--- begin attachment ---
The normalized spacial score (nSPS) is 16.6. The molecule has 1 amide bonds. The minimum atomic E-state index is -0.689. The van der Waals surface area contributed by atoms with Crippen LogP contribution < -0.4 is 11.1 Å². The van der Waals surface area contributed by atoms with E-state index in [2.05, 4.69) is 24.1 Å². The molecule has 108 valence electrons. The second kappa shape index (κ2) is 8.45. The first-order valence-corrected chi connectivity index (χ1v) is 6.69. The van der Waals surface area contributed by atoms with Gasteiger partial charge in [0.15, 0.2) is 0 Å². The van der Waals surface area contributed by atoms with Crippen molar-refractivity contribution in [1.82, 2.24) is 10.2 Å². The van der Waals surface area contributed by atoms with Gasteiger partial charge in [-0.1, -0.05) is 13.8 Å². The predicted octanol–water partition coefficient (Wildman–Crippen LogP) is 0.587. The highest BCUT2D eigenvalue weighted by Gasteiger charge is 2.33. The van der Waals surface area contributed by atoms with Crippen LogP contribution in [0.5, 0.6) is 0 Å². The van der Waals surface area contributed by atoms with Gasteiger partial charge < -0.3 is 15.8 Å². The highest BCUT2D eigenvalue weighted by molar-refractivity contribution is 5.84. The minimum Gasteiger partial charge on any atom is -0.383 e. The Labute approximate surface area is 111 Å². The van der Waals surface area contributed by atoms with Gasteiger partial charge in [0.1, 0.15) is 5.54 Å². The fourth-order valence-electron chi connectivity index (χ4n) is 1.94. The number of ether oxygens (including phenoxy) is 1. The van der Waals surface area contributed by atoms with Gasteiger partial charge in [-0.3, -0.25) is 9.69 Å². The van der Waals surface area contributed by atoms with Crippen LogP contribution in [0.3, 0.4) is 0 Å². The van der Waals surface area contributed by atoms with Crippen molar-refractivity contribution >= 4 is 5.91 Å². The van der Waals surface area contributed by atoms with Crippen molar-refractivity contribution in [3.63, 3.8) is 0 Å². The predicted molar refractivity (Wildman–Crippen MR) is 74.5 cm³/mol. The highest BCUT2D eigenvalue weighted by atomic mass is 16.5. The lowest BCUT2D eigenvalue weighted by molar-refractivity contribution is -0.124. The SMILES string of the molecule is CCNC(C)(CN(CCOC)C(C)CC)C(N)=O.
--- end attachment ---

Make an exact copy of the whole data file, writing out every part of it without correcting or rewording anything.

The normalized spacial score (nSPS) is 16.6. The molecule has 1 amide bonds. The minimum atomic E-state index is -0.689. The van der Waals surface area contributed by atoms with Crippen LogP contribution < -0.4 is 11.1 Å². The van der Waals surface area contributed by atoms with E-state index in [2.05, 4.69) is 24.1 Å². The molecule has 108 valence electrons. The second kappa shape index (κ2) is 8.45. The first-order valence-corrected chi connectivity index (χ1v) is 6.69. The van der Waals surface area contributed by atoms with Gasteiger partial charge in [0.15, 0.2) is 0 Å². The van der Waals surface area contributed by atoms with Crippen molar-refractivity contribution in [1.82, 2.24) is 10.2 Å². The van der Waals surface area contributed by atoms with Gasteiger partial charge in [-0.1, -0.05) is 13.8 Å². The predicted octanol–water partition coefficient (Wildman–Crippen LogP) is 0.587. The highest BCUT2D eigenvalue weighted by Gasteiger charge is 2.33. The van der Waals surface area contributed by atoms with Crippen LogP contribution in [0.5, 0.6) is 0 Å². The van der Waals surface area contributed by atoms with Gasteiger partial charge < -0.3 is 15.8 Å². The highest BCUT2D eigenvalue weighted by molar-refractivity contribution is 5.84. The minimum Gasteiger partial charge on any atom is -0.383 e. The Labute approximate surface area is 111 Å². The van der Waals surface area contributed by atoms with Gasteiger partial charge in [0.1, 0.15) is 5.54 Å². The fourth-order valence-electron chi connectivity index (χ4n) is 1.94. The number of ether oxygens (including phenoxy) is 1. The van der Waals surface area contributed by atoms with Gasteiger partial charge in [-0.3, -0.25) is 9.69 Å². The van der Waals surface area contributed by atoms with Crippen LogP contribution in [0.3, 0.4) is 0 Å². The van der Waals surface area contributed by atoms with Crippen molar-refractivity contribution >= 4 is 5.91 Å². The van der Waals surface area contributed by atoms with Crippen molar-refractivity contribution in [3.63, 3.8) is 0 Å². The predicted molar refractivity (Wildman–Crippen MR) is 74.5 cm³/mol. The highest BCUT2D eigenvalue weighted by atomic mass is 16.5. The lowest BCUT2D eigenvalue weighted by molar-refractivity contribution is -0.124. The SMILES string of the molecule is CCNC(C)(CN(CCOC)C(C)CC)C(N)=O.